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Health Column


By Salvador Quiroz


The Sun Versus Our Skin


Hospital H+ recently hosted a presentation by Dr. Blanca Farías on skin cancer, directed toward the general public. Dr. Farías, or “Doctora Blanca” as her patients know her, is a board-certified dermatologist in San Miguel de Allende and a consultant in that field for the hospital. In this article, I will try to provide a brief summary of the highlights in her talk.

One of the many blessings we have in San Miguel is our sun. It is usually shining and inviting us to bask in its rays in the Jardín, near a pool, in our garden, or while practicing our favorite sport. But without the necessary precautions or the sufficient knowledge of its potential dangers, this good friend can become our enemy. For some years now, the medical profession has been diagnosing more and more cases of skin cancer, to the point where this is an important topic in medical schools. The rising number of skin cancer cases in the general population is due to the destruction of the ozone layer and the ease of travel nowadays that makes it easier for Eskimos to go to Acapulco, to the mass publicity from sunscreen manufacturers, to greater participation in outdoor sports, and perhaps to the fact that a dark tan in fair-skinned people is attractive to members of the jet set!

What many people do not know is that sun damage by ultraviolet radiation is cumulative and time-dependent. In other words, the radiation effects never go away and continue to accumulate with more exposure. This is true, not only for the amount of sun exposure we experience in daily living but for those long or short periods of sunbathing. Be aware that the sun is more damaging when at its zenith in the summer and closer to the equator.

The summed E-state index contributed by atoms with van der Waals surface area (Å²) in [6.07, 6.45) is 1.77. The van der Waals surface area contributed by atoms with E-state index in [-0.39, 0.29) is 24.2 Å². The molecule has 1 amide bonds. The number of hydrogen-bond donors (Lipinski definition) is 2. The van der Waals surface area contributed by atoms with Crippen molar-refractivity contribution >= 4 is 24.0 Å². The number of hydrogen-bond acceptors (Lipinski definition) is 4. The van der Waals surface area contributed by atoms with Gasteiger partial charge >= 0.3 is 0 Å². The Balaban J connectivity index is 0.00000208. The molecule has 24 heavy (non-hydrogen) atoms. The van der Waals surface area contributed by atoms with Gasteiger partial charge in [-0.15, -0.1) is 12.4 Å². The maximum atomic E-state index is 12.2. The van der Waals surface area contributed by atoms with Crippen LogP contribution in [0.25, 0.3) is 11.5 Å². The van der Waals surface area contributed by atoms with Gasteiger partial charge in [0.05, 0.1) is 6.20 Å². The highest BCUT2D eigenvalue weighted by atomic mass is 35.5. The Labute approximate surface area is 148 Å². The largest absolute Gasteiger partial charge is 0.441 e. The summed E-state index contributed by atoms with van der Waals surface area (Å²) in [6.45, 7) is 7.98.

There are predisposing factors that increase the possibility of damage to the skin by sun exposure. These are the presence in your skin of old scars, burns, vaccinations, radiation treatments and chronic ulcerative lesions. The most important factor, however, is genetic. This factor involves your family history (history of cancer) but, most importantly, the type of skin you inherited. Basically, there are six types of skin. Select yours:


1. Always burns, never tans.

2. Usually burns, sometimes tans.

3. Sometimes burns, sometimes tans.

4. Never burns, always tans.

5. Moderate pigmentation (brown skin).

6. Marked pigmentation (black skin).


Because after reading these lines we are not going to spend the rest of our lives indoors trembling with fear of skin cancer, and because basking under the sun is one of life’s privileges, be advised of the following preventive measures:

a. Avoid prolonged sun exposure.

b. Protect yourself with a hat or cap.

c. Use sunscreen or sunblock. The effect of these creams may last up to five hours.

d. Have your physician or dermatologist check any suspicious lesion of the skin, especially those lasting more than three weeks.


Dr. Salvador Quiroz, Internal Medicine and Kidney Disease, Mayo Clinic. Tel: 152 2329.


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